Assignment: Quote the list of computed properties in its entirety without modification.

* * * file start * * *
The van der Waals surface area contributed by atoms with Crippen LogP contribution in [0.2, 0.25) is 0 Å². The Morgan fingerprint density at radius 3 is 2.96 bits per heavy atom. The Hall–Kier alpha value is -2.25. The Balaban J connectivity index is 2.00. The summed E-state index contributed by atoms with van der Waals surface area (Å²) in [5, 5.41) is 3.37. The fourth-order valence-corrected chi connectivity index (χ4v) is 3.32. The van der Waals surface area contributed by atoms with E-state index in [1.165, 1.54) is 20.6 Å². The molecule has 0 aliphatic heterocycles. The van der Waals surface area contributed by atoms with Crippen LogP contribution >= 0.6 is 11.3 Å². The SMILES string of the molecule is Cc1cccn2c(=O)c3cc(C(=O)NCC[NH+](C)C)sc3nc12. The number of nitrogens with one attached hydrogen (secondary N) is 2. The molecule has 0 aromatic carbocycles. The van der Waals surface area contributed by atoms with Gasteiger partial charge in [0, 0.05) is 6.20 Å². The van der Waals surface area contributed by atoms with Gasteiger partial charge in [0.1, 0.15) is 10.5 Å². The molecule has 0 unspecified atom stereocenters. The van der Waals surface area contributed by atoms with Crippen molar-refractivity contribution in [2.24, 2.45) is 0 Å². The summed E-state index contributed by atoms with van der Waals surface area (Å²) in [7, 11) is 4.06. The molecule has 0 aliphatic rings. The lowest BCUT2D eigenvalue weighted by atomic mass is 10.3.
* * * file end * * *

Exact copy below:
The van der Waals surface area contributed by atoms with Crippen LogP contribution in [0.2, 0.25) is 0 Å². The Morgan fingerprint density at radius 3 is 2.96 bits per heavy atom. The Hall–Kier alpha value is -2.25. The Balaban J connectivity index is 2.00. The summed E-state index contributed by atoms with van der Waals surface area (Å²) in [5, 5.41) is 3.37. The fourth-order valence-corrected chi connectivity index (χ4v) is 3.32. The van der Waals surface area contributed by atoms with E-state index in [1.165, 1.54) is 20.6 Å². The molecule has 0 aliphatic heterocycles. The van der Waals surface area contributed by atoms with Crippen LogP contribution >= 0.6 is 11.3 Å². The SMILES string of the molecule is Cc1cccn2c(=O)c3cc(C(=O)NCC[NH+](C)C)sc3nc12. The number of nitrogens with one attached hydrogen (secondary N) is 2. The molecule has 0 aromatic carbocycles. The van der Waals surface area contributed by atoms with Gasteiger partial charge in [0, 0.05) is 6.20 Å². The van der Waals surface area contributed by atoms with Gasteiger partial charge in [0.1, 0.15) is 10.5 Å². The molecule has 0 unspecified atom stereocenters. The van der Waals surface area contributed by atoms with Crippen molar-refractivity contribution in [2.24, 2.45) is 0 Å². The summed E-state index contributed by atoms with van der Waals surface area (Å²) in [7, 11) is 4.06. The molecule has 0 aliphatic rings. The lowest BCUT2D eigenvalue weighted by atomic mass is 10.3.